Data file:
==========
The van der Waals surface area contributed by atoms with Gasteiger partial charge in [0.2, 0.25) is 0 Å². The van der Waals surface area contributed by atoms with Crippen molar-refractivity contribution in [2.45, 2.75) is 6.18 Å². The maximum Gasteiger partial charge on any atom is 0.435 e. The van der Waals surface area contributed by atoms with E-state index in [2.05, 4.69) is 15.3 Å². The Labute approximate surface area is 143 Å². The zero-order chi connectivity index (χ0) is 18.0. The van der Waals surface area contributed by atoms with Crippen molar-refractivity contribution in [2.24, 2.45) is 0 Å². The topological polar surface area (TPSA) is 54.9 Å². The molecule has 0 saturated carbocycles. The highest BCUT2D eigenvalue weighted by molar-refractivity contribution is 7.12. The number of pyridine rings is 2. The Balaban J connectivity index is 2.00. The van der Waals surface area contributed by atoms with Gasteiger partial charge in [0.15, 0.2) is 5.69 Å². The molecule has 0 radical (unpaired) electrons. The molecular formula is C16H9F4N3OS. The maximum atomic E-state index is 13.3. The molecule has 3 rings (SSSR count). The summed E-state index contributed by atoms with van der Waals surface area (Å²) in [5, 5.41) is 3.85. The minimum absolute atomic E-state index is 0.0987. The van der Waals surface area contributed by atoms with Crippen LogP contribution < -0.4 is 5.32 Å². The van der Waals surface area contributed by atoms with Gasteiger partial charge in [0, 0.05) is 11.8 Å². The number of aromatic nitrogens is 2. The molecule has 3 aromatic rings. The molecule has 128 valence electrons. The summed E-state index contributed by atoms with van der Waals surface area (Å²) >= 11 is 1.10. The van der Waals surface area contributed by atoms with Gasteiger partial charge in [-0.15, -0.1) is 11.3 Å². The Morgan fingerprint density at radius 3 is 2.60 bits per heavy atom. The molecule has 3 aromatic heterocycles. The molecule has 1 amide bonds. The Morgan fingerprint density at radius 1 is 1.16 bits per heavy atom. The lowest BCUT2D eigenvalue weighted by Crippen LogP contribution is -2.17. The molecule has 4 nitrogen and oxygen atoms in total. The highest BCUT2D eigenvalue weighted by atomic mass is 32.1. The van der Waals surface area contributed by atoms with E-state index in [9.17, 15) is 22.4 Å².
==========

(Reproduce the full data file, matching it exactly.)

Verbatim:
The van der Waals surface area contributed by atoms with Gasteiger partial charge in [0.2, 0.25) is 0 Å². The van der Waals surface area contributed by atoms with Crippen molar-refractivity contribution in [2.45, 2.75) is 6.18 Å². The maximum Gasteiger partial charge on any atom is 0.435 e. The van der Waals surface area contributed by atoms with E-state index in [2.05, 4.69) is 15.3 Å². The Labute approximate surface area is 143 Å². The zero-order chi connectivity index (χ0) is 18.0. The van der Waals surface area contributed by atoms with Crippen molar-refractivity contribution in [2.24, 2.45) is 0 Å². The topological polar surface area (TPSA) is 54.9 Å². The molecule has 0 saturated carbocycles. The highest BCUT2D eigenvalue weighted by molar-refractivity contribution is 7.12. The number of pyridine rings is 2. The Balaban J connectivity index is 2.00. The van der Waals surface area contributed by atoms with Gasteiger partial charge in [0.15, 0.2) is 5.69 Å². The molecule has 0 radical (unpaired) electrons. The molecular formula is C16H9F4N3OS. The maximum atomic E-state index is 13.3. The molecule has 3 rings (SSSR count). The summed E-state index contributed by atoms with van der Waals surface area (Å²) in [5, 5.41) is 3.85. The minimum absolute atomic E-state index is 0.0987. The van der Waals surface area contributed by atoms with Crippen LogP contribution < -0.4 is 5.32 Å². The van der Waals surface area contributed by atoms with Gasteiger partial charge in [0, 0.05) is 11.8 Å². The number of aromatic nitrogens is 2. The molecule has 3 aromatic rings. The molecule has 128 valence electrons. The summed E-state index contributed by atoms with van der Waals surface area (Å²) >= 11 is 1.10. The van der Waals surface area contributed by atoms with Gasteiger partial charge in [-0.15, -0.1) is 11.3 Å². The Morgan fingerprint density at radius 3 is 2.60 bits per heavy atom. The molecule has 3 aromatic heterocycles. The molecule has 1 amide bonds. The Morgan fingerprint density at radius 1 is 1.16 bits per heavy atom. The lowest BCUT2D eigenvalue weighted by Crippen LogP contribution is -2.17. The molecule has 4 nitrogen and oxygen atoms in total. The highest BCUT2D eigenvalue weighted by atomic mass is 32.1. The van der Waals surface area contributed by atoms with E-state index in [9.17, 15) is 22.4 Å².